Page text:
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Bizarre Bison Incident Ends Up in Jail Time

A bizarre string of events that saw misconduct at Grand Teton National Park, Glacier National Park and Yellowstone National Park, including a dangerous taunting of a bison, ended in a guilty plea at Yellowstone Justice Center yesterday.

Raymond Reinke, 55, from Pendleton, Oregon, was set for trial on a variety of charges. He pleaded guilty to four charges in Yellowstone and Grand Teton national parks. The charge of under the influence of alcohol on July 28 in Grand Teton and a disorderly conduct charge on July 31 in Yellowstone were dismissed.

Here’s the incident:

U.S. Magistrate Judge Carmen accepted the terms of the plea agreement for the Class B misdemeanors. Sentencing included:

  • 130 days of incarceration
  • $70 in court fees and assessments, with no additional fines incurred
  • 5 years of unsupervised probation
  • Alcohol and bar ban
  • Substance abuse evaluation and successful treatment if required by the evaluation
  • Alcohol testing upon reasonable suspicion
  • Submit to searching for alcohol and/or controlled substances upon reasonable suspicion

Additionally, the U.S. Magistrate added as a condition of Reinke’s probation a five-year ban from entering Yellowstone National Park, Grand Teton National Park and Glacier National Park, where the incidents and subsequent warrant arrest occurred on August 2.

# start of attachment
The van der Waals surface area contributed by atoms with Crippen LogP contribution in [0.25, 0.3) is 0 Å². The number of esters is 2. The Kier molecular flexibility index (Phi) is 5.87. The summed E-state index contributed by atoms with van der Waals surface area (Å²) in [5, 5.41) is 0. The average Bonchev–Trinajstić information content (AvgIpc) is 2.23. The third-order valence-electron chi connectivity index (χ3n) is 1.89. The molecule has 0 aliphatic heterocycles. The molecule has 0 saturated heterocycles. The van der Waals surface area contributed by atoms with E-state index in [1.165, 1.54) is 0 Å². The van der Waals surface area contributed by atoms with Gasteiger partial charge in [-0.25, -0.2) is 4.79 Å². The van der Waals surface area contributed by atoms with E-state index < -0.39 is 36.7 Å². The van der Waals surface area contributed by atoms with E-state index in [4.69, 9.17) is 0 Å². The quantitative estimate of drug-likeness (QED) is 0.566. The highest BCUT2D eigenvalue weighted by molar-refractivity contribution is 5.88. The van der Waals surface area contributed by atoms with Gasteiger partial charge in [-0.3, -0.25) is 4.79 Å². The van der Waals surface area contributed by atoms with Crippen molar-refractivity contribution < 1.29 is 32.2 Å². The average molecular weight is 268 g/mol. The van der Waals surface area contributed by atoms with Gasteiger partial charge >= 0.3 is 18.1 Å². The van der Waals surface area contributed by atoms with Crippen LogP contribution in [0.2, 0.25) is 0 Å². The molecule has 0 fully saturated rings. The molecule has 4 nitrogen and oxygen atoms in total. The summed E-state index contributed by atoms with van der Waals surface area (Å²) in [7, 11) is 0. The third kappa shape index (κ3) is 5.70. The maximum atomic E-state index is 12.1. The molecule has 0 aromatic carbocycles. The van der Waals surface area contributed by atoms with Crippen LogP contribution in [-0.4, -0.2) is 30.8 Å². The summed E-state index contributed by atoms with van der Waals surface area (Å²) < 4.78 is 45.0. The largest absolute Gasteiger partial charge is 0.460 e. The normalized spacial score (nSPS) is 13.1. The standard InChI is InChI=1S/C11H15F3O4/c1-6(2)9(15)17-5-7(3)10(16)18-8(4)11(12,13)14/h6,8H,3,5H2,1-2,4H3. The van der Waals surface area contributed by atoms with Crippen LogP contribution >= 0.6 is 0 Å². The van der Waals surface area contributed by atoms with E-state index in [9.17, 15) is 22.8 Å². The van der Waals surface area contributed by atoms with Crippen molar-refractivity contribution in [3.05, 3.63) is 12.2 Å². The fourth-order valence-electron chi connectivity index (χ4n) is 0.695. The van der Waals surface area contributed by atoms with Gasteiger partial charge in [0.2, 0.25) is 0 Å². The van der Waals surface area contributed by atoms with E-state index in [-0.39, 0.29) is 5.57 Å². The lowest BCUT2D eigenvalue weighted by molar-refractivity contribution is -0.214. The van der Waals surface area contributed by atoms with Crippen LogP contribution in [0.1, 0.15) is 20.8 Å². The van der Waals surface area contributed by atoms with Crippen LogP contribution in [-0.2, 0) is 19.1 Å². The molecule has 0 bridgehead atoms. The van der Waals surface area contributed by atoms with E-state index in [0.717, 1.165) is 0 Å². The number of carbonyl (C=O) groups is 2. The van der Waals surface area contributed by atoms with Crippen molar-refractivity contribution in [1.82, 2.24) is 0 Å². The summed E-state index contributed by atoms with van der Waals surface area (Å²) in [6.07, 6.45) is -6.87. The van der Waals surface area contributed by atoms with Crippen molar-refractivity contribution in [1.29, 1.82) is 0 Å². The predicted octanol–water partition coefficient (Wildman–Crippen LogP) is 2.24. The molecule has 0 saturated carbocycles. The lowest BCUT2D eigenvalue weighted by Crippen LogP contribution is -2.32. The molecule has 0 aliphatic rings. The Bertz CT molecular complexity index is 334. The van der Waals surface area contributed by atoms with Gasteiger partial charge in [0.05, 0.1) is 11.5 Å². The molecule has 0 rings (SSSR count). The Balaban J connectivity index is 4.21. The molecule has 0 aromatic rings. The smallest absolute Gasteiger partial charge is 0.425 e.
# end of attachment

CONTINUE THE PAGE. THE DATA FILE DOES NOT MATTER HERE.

“The judge’s decision today reinforces the park’s commitment toward protecting wildlife and other natural resources as well as our visiting public,” said Yellowstone National Park Deputy Superintendent Pat Kenney. “We encourage everyone to commit to stewardship of our public lands while enjoying our national parks and respecting the experiences of others.”

On August 8, Reinke pleaded not guilty to charges in Yellowstone National Park that included disturbing wildlife, disorderly conduct, and carrying an open container of alcohol in a vehicle. Additionally, charges in Grand Teton National Park included being under the influence of alcohol to a degree that endangers self or other, interfering with agency functions/resisting arrest, and disturbing the peace, which resulted in an arrest and ultimately a revocation of bond conditions.

During sentencing, Reinke argued that he was just trying to help, per the Bozeman Chronicle:

Reinke said Thursday that he got out of his car that day because he thought the long line of stopped cars in the Hayden Valley meant someone was hurt. He wanted to help.

He was surprised when he saw a bison was the reason for the traffic jam, he said, and he thought it needed to be herded off the road.

“I thought I was doing what was appropriate,” Reinke said. “I just didn’t think. That’s my stupidity.”

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